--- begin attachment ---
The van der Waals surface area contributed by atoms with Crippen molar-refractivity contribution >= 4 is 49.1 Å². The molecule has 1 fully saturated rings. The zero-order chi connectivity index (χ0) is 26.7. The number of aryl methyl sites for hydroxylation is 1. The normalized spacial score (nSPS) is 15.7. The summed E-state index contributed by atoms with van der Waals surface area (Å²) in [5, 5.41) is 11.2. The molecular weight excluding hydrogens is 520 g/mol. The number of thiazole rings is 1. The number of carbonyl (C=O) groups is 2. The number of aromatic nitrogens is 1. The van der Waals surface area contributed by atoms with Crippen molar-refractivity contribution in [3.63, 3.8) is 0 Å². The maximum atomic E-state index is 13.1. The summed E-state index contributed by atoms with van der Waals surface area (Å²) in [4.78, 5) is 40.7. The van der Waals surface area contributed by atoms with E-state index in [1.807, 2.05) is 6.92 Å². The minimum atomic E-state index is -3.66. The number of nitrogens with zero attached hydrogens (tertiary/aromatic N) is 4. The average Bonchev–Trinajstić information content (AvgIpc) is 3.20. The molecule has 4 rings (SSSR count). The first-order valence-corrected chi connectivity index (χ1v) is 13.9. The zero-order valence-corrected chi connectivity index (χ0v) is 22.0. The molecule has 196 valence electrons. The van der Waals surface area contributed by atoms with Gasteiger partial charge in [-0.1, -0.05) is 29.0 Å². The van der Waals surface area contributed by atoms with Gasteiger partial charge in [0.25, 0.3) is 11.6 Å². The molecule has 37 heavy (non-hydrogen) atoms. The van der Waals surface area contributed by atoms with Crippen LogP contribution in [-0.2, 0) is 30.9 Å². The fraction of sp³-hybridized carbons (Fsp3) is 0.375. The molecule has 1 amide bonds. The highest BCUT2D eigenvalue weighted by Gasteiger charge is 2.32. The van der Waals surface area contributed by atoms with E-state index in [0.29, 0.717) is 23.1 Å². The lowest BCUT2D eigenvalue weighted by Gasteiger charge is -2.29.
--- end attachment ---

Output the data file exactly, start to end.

The van der Waals surface area contributed by atoms with Crippen molar-refractivity contribution >= 4 is 49.1 Å². The molecule has 1 fully saturated rings. The zero-order chi connectivity index (χ0) is 26.7. The number of aryl methyl sites for hydroxylation is 1. The normalized spacial score (nSPS) is 15.7. The summed E-state index contributed by atoms with van der Waals surface area (Å²) in [5, 5.41) is 11.2. The molecular weight excluding hydrogens is 520 g/mol. The number of thiazole rings is 1. The number of carbonyl (C=O) groups is 2. The number of aromatic nitrogens is 1. The van der Waals surface area contributed by atoms with Crippen molar-refractivity contribution in [3.63, 3.8) is 0 Å². The maximum atomic E-state index is 13.1. The summed E-state index contributed by atoms with van der Waals surface area (Å²) in [4.78, 5) is 40.7. The van der Waals surface area contributed by atoms with E-state index in [1.807, 2.05) is 6.92 Å². The minimum atomic E-state index is -3.66. The number of nitrogens with zero attached hydrogens (tertiary/aromatic N) is 4. The average Bonchev–Trinajstić information content (AvgIpc) is 3.20. The molecule has 4 rings (SSSR count). The first-order valence-corrected chi connectivity index (χ1v) is 13.9. The zero-order valence-corrected chi connectivity index (χ0v) is 22.0. The molecule has 196 valence electrons. The van der Waals surface area contributed by atoms with Gasteiger partial charge in [-0.1, -0.05) is 29.0 Å². The van der Waals surface area contributed by atoms with Gasteiger partial charge in [0.25, 0.3) is 11.6 Å². The molecule has 37 heavy (non-hydrogen) atoms. The van der Waals surface area contributed by atoms with Crippen LogP contribution in [-0.2, 0) is 30.9 Å². The fraction of sp³-hybridized carbons (Fsp3) is 0.375. The molecule has 1 amide bonds. The highest BCUT2D eigenvalue weighted by Gasteiger charge is 2.32. The van der Waals surface area contributed by atoms with E-state index in [0.29, 0.717) is 23.1 Å². The lowest BCUT2D eigenvalue weighted by Gasteiger charge is -2.29.